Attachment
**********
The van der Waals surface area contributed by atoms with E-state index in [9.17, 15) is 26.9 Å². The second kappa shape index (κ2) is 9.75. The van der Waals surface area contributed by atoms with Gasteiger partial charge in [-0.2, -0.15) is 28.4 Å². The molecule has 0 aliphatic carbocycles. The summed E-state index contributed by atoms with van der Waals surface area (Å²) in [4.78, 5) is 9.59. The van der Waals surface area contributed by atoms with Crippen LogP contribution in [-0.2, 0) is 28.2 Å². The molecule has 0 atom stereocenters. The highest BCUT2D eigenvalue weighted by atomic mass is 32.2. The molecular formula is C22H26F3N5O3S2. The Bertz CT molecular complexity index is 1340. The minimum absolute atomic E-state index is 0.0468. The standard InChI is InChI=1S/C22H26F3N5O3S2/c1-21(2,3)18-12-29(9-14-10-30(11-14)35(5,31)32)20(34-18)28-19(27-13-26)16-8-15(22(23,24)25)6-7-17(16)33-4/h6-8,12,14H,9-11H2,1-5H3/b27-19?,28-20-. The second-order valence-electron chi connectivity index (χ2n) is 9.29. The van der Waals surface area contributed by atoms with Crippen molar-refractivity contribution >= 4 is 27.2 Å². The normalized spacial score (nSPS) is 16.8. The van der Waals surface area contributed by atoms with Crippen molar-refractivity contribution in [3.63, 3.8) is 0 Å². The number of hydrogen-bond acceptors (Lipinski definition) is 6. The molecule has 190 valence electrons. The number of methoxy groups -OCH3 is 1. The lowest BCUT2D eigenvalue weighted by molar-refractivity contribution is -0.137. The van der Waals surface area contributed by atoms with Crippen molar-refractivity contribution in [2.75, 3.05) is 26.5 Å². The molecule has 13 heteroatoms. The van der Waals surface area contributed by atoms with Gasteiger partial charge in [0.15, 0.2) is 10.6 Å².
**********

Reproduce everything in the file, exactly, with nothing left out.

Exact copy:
The van der Waals surface area contributed by atoms with E-state index in [9.17, 15) is 26.9 Å². The second kappa shape index (κ2) is 9.75. The van der Waals surface area contributed by atoms with Gasteiger partial charge in [-0.2, -0.15) is 28.4 Å². The molecule has 0 aliphatic carbocycles. The summed E-state index contributed by atoms with van der Waals surface area (Å²) in [4.78, 5) is 9.59. The van der Waals surface area contributed by atoms with Crippen LogP contribution in [-0.2, 0) is 28.2 Å². The molecule has 0 atom stereocenters. The highest BCUT2D eigenvalue weighted by atomic mass is 32.2. The molecular formula is C22H26F3N5O3S2. The Bertz CT molecular complexity index is 1340. The minimum absolute atomic E-state index is 0.0468. The standard InChI is InChI=1S/C22H26F3N5O3S2/c1-21(2,3)18-12-29(9-14-10-30(11-14)35(5,31)32)20(34-18)28-19(27-13-26)16-8-15(22(23,24)25)6-7-17(16)33-4/h6-8,12,14H,9-11H2,1-5H3/b27-19?,28-20-. The second-order valence-electron chi connectivity index (χ2n) is 9.29. The van der Waals surface area contributed by atoms with Crippen molar-refractivity contribution >= 4 is 27.2 Å². The normalized spacial score (nSPS) is 16.8. The van der Waals surface area contributed by atoms with Crippen molar-refractivity contribution in [3.63, 3.8) is 0 Å². The number of hydrogen-bond acceptors (Lipinski definition) is 6. The molecule has 190 valence electrons. The number of methoxy groups -OCH3 is 1. The lowest BCUT2D eigenvalue weighted by molar-refractivity contribution is -0.137. The van der Waals surface area contributed by atoms with Crippen molar-refractivity contribution in [2.75, 3.05) is 26.5 Å². The molecule has 13 heteroatoms. The van der Waals surface area contributed by atoms with Gasteiger partial charge in [0.15, 0.2) is 10.6 Å².